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Nobel climate scientist dead at 65

20 July 2010, ABC News

Nobel Prize-winning climate change researcher Stephen Schneider has died at the age of 65.

The Stanford University scientist worked on the international research panel on global warming that shared the 2007 Nobel Prize with former US vice-president Al Gore.

He spent 37 years studying the forces influencing the climate, including pioneering work on the effects of aerosols.

Dr Schneider was suffering from a rare cancer but died of a heart attack overnight on a flight between Stockholm and London.

He was a South Australian thinker-in-residence on climate change policy back in 2006.

SA Premier Mike Rann says Dr Schneider’s advice resulted in South Australia becoming one of the first places in the world to introduce greenhouse gas emission reduction legislation.

“Stephen Schneider was a terrific adviser, he was incredibly constructive,” he said.

“He wanted to make a difference in the world and he saw what we were doing here in South Australia as an important opportunity to demonstrate to other places around the world what we could do in terms of tackling climate change.”

Griffith University’s Professor Jean Palutikof says Dr Schneider was recently in Australia and he will be sadly missed.

“He cared that you understood what he was trying to tell you,” she said.

“I don’t think he cared whether you were the man who was collecting the garbage or whether you were the director of the institute he worked for.

“I don’t know of anyone who can begin to take his place.”

Read more…. www.abc.net.au/news/stories/2010/07/20/2958903.htm

Race against time to save Great Barrier Reef from ocean acidification

26 June 2010 – couriermail

AUSTRALIA has just 20 years to save the Great Barrier Reef from significant damage by ocean acidification, one of the nation’s foremost authorities on marine science has warned.

Dr Charlie Veron, the former chief scientist of the Australian Institute of Marine Science, said the threat of ocean acidification was not being taken seriously.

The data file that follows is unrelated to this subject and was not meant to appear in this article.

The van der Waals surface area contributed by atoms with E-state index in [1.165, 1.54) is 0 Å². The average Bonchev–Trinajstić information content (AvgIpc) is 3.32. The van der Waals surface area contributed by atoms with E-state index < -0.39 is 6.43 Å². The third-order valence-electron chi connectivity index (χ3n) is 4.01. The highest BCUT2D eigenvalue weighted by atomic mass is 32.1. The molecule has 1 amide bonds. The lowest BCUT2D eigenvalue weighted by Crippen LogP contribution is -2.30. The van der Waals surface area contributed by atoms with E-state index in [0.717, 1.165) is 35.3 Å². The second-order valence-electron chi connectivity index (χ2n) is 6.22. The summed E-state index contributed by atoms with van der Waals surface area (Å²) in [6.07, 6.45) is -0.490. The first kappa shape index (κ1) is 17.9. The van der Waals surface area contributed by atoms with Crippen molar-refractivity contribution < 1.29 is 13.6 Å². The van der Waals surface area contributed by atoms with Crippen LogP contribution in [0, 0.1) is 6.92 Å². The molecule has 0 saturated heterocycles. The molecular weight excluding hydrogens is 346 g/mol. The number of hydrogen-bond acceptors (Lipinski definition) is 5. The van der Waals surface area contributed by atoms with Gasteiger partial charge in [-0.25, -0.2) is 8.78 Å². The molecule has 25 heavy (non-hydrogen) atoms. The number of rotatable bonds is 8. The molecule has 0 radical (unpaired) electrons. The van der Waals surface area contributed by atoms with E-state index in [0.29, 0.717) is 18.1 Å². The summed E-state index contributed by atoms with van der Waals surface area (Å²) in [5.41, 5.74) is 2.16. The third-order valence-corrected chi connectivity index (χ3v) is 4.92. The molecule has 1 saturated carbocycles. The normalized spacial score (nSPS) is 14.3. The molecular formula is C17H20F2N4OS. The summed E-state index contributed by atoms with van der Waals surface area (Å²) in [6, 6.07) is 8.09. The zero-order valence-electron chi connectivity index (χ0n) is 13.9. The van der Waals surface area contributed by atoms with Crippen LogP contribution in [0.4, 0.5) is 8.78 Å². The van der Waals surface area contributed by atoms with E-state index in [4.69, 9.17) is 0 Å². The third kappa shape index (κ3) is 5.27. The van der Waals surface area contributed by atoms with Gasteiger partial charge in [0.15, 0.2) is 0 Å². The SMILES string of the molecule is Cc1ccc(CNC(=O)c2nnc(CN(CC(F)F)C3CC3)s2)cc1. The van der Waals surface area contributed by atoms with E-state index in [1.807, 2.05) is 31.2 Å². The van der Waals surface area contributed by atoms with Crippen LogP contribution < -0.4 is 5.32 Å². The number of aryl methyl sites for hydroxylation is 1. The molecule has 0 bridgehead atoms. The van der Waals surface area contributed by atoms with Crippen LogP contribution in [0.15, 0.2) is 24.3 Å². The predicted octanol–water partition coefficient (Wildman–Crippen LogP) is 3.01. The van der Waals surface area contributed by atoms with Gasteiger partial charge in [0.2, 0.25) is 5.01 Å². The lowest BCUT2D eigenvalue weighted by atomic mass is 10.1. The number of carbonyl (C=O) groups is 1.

Dr Veron, regarded as the “grandfather” of coral reef science in Australia, having discovered 20 per cent of the world’s corals, predicted the Great Barrier Reef would suffer severe damage as a result of the process within the next 20 years.

“Around about 2030, carbon dioxide levels will have reached a point where ocean warming will be killing off most shallow water corals,’’ he said.

“You don’t have to be a scientist to understand that. You just have to look at what’s happened over the past 30 years.’’

Teenager Unearths Dinosaur Era Marine Reptile in Vegetable Garden

A teenager in Queensland, Australia, recently dug up a 100-million-year old Dinosaur Era marine reptile in his school’s vegetable garden. A local museum has since identified the fossil as belonging to an ichthyosaur.

Ichthyosaurs, which could grow to 13 feet in length, were ocean predators that mostly fed on fish and shellfish. Some had such sharp, plentiful teeth that they could crush hard shells with just a few bites.

The Australian city where the fossil was found, Richmond, was once covered by a Cretaceous Sea, so fossils for now-extinct marine reptiles and other prehistoric animals are often found there.

Student Raymond Hodgson never thought he’d make such a discovery, especially while just digging in the veggie garden with some of his classmates.

When Hodgson first unearthed the fossil, he didn’t think much of it and was prepared to keep on shoveling. A groundsman who was also present, Ben Smith, happened to see the object. Smith studies paleontology as a hobby. He recognized the find’s importance.


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